Gum disease is not at all uncommon. In fact, 70 per cent of Canadians will develop gum disease during their lifetime. While gum disease is more prevalent in older Canadians, this isn’t simply an unavoidable part of aging. There are many things that you can do to prevent and treat gum disease. Understanding gum disease and taking the proper precautions now will go a long way toward protecting your health. Updated for 2019, read this newly updated and expanded blog to learn more.
What Is Gum Disease?
Gum disease is an infection of the tissues that hold your teeth in place. As plaque builds up at the base of the tooth, it can begin to grow beneath the gum line. Over time, untreated gum disease can cause permanent damage to the gum tissue and may even result in tooth loss.
There are two primary types of gum disease. The first — gingivitis — is milder. You may have gingivitis without any discomfort or noticeable symptoms. This is why it’s important to see your dentist on a regular basis. Though you may not see the signs of gum disease, the professional providers in our network will. Periodontitis is a more severe form of gum disease that may develop when gingivitis goes untreated.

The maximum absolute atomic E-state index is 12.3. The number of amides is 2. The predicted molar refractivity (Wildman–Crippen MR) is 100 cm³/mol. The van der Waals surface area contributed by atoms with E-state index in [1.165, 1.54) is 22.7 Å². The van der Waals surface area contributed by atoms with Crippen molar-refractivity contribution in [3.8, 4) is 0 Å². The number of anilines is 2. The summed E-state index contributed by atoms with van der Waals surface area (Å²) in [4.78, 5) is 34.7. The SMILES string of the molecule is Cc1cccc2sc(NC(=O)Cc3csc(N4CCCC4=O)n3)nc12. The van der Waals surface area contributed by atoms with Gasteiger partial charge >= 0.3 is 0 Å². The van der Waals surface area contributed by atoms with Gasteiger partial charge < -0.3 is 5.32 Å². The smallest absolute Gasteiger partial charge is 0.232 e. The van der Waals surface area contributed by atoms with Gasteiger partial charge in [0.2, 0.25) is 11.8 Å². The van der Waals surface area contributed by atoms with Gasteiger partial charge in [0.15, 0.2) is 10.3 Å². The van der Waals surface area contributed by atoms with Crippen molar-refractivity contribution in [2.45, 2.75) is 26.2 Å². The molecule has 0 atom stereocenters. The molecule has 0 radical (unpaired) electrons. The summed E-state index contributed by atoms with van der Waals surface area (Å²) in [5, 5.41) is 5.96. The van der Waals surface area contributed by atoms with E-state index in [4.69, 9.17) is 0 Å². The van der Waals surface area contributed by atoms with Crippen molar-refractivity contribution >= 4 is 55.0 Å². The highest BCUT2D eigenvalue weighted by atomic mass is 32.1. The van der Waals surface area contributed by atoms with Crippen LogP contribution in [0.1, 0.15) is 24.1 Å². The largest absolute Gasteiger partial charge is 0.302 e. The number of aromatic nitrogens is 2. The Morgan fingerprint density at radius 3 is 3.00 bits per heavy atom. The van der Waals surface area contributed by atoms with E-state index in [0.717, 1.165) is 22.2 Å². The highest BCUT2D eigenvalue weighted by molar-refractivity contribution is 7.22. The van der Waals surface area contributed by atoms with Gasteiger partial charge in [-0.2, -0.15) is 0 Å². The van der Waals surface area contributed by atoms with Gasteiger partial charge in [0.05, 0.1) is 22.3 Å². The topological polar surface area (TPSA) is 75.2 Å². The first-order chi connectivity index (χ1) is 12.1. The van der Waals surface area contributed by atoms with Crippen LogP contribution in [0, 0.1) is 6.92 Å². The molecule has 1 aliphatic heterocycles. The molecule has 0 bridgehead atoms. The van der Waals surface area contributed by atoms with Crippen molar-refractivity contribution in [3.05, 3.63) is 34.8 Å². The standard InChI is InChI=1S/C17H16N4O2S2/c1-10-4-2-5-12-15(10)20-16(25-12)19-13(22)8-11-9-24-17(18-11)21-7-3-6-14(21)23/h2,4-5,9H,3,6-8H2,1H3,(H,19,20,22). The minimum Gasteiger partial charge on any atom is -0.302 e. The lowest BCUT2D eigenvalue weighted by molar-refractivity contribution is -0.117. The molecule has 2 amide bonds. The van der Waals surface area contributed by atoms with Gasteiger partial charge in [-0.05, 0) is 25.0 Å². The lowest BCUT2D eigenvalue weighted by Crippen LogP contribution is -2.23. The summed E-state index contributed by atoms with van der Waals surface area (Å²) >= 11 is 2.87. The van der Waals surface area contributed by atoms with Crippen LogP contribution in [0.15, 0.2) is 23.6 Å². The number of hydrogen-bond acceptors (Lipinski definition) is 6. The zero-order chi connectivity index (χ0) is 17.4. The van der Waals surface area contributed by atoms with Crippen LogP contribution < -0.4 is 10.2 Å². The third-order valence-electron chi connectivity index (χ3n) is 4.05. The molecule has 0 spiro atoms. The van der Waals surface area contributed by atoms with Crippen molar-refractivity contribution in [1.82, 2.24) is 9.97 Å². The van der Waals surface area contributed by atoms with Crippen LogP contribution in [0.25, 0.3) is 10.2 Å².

What Causes Gum Disease?
Gum disease is caused by plaque buildup that typically results from poor oral hygiene. The most effective way to prevent gum disease is by brushing at least twice a day and flossing regularly. This will remove plaque from your teeth. You should also see your dentist at least twice a year for a professional cleaning. During this appointment, your dentist will remove both plaque and a form of hardened plaque known as tartar. Tartar cannot be removed by at-home brushing and flossing.
There are several factors that may increase your risk of developing gum disease. These include:
- Hormonal changes in women.
- Medications that reduce saliva production.
Since gum disease takes time to develop, it’s naturally more prevalent in older Canadians. As you get older, this is something you should be particularly mindful of.